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1776] GARRICK IN THE PART OF ARCHER
After Dr. Johnson's return to London, I was several times with him at his house, where I occasionally slept, in the room that had been assigned to me. I dined with him at Dr. Taylor's, at General Oglethorpe's, and at General Paoli's. To avoid a tedious minuteness, I shall group together what I have preserved of his conversation during this period also, without specifying each scene where it passed, except one, which will be found so remarkable as certainly to deserve a very particular relation. Where the place or the persons do not contribute to the zest of the conversation, it is unnecessary to encumber my page with mentioning them. To know of what vintage our wine is, enables us to judge of its value, and to drink it with more relish: but to have the produce of each vine of one vineyard, in the same year, kept separate, would serve no purpose. To know that our wine, (to use an advertising phrase,) is of the stock of an Ambassadour lately deceased,' heightens its flavour: but it signifies nothing to know the bin where each bottle was once deposited.
Garrick (he observed,) does not play the part of Archer in The Beaux Stratagem well. The gentleman should break out through the footman, which is not the case as he does it.'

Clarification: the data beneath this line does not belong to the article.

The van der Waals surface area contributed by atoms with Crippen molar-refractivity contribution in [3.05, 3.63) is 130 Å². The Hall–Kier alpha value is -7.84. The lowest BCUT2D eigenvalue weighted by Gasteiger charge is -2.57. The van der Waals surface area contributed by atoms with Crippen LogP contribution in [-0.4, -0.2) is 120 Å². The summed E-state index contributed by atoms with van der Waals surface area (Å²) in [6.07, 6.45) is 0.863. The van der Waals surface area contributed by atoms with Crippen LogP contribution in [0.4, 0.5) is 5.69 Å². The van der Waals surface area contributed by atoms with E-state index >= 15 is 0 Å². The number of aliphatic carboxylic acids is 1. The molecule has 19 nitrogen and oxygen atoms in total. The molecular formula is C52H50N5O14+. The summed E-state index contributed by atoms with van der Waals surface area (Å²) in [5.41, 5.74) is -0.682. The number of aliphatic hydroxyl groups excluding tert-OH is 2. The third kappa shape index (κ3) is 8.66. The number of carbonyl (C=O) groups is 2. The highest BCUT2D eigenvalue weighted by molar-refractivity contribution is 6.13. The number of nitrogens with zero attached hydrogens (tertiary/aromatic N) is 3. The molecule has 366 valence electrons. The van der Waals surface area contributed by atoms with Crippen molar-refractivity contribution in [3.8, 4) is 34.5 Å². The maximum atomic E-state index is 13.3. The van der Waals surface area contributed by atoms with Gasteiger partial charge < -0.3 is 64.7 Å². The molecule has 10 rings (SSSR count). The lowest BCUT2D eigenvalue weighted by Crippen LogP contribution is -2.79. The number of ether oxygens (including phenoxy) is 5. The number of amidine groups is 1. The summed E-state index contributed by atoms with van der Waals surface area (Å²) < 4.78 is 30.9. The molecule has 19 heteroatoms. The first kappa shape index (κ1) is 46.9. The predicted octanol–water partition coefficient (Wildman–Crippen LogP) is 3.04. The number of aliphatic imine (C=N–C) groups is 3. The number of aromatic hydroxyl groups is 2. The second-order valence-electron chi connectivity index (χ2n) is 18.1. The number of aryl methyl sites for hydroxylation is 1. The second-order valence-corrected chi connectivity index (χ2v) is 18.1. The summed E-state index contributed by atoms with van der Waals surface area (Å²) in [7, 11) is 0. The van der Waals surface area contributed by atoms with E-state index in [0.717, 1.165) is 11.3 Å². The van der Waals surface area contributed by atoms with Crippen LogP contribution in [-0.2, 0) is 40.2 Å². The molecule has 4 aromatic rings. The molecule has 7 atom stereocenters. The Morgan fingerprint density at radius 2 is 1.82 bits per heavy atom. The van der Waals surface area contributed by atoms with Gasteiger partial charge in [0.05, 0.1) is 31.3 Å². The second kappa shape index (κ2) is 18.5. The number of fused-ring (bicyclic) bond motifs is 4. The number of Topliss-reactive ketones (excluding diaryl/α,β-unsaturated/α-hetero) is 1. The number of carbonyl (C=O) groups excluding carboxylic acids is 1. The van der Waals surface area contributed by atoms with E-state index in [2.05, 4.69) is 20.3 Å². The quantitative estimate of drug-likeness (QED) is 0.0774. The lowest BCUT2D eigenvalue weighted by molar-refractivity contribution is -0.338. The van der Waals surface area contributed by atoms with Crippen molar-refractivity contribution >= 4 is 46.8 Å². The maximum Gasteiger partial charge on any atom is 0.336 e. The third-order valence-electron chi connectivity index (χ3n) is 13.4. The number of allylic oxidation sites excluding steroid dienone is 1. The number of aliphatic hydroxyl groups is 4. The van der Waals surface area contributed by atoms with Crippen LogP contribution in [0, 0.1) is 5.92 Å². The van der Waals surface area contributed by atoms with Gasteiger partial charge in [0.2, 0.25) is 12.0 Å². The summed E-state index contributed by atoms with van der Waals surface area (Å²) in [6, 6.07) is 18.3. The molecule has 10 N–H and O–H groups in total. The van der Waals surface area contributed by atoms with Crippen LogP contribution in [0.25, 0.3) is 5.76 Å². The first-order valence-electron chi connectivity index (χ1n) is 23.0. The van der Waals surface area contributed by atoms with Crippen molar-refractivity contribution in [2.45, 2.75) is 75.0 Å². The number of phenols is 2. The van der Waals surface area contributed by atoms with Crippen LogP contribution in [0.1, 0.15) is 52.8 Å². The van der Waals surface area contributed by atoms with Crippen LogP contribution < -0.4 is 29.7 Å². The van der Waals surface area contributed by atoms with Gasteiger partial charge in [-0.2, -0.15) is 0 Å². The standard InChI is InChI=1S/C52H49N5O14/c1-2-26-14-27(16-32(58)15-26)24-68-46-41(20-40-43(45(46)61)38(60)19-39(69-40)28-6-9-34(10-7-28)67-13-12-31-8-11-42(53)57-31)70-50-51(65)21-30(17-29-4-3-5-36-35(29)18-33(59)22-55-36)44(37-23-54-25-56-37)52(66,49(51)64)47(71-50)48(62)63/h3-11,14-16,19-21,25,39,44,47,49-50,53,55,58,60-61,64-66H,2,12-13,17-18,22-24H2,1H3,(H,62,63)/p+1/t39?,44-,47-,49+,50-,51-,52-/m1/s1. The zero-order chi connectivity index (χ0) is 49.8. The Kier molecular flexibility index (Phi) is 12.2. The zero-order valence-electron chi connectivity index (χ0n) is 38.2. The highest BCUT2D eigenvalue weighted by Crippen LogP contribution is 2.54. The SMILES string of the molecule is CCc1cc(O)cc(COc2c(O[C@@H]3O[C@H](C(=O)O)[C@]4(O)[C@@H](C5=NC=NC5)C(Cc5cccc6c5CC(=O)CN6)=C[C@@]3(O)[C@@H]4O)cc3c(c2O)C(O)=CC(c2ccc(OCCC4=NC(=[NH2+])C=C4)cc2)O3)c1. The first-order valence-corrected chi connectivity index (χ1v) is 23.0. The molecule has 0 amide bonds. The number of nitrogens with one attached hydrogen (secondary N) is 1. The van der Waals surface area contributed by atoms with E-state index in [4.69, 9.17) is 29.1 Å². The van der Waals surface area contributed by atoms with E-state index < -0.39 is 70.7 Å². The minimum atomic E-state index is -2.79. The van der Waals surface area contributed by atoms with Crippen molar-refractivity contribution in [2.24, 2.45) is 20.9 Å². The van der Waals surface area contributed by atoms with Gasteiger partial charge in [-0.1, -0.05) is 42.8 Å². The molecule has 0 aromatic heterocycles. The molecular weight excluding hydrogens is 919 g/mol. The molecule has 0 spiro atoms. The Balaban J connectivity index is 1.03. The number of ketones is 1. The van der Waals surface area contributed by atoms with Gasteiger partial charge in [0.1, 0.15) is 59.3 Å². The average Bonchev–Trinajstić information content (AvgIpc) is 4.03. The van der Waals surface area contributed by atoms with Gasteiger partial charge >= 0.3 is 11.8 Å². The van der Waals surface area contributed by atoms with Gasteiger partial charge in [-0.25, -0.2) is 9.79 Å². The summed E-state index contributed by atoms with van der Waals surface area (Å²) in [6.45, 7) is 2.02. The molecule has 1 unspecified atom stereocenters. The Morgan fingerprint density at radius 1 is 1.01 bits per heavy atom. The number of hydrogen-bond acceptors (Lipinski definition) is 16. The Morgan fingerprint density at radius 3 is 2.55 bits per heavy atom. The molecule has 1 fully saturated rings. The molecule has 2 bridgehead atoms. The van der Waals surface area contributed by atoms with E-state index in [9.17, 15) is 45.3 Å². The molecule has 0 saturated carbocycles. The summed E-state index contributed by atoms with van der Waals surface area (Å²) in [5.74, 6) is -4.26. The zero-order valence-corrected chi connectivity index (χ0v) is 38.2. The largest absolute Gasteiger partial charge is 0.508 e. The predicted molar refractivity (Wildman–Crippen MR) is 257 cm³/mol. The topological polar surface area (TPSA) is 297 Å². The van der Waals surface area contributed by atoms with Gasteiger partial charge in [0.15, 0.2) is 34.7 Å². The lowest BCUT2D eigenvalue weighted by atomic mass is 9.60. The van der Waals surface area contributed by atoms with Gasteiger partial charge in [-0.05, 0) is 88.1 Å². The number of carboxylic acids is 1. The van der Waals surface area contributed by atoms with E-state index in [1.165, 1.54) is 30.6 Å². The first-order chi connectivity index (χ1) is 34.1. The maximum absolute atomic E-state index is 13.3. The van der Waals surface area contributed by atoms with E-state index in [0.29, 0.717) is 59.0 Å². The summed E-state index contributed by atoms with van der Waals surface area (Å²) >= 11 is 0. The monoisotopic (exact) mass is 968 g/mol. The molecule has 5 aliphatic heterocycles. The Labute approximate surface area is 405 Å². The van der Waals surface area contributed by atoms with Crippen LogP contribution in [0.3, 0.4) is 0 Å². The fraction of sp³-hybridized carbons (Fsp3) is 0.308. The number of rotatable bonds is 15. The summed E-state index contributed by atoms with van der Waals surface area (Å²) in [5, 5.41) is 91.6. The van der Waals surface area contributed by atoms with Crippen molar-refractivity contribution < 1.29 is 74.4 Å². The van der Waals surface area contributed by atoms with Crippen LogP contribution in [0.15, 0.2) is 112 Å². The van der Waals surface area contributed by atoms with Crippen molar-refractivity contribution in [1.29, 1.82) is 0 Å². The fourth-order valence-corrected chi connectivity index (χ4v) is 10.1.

'Where there is no education, as in savage countries, men will have the upper hand of women. Bodily strength, no doubt, contributes to this; but it would be so, exclusive of that; for it is mind that always governs. When it comes to dry understanding, man has the better.'
'The little volumes entitled Respublica, which are very well done, were a bookseller's work.'
There is much talk of the misery which we cause to the brute creation; but they are recompensed by existence. If they were not useful to man, and therefore protected by him, they would not be nearly so numerous.' This argument is to be found in the able and benignant Hutchinson's Moral Philosophy. But the question is, whether the animals who endure such sufferings of various kinds, for the service and entertainment of man, would accept of existence upon the terms on which they have it. Madame Sévigné, who, though she had many enjoyments, felt with delicate sensibility the prevalence of misery, complains of the task of existence having been imposed upon her without her consent.
LORD CHESTERFIELD'S LETTERS
'That man is never happy for the present is so true, that all his relief from unhappiness is only forgetting himself for a little while. Life is a progress from want to want, not from enjoyment to enjoyment.'
Though many men are nominally entrusted with the administration of hospitals and other publick institutions, almost all the good is done by one man, by whom the rest are driven on; owing to confidence in him, and indolence in them.'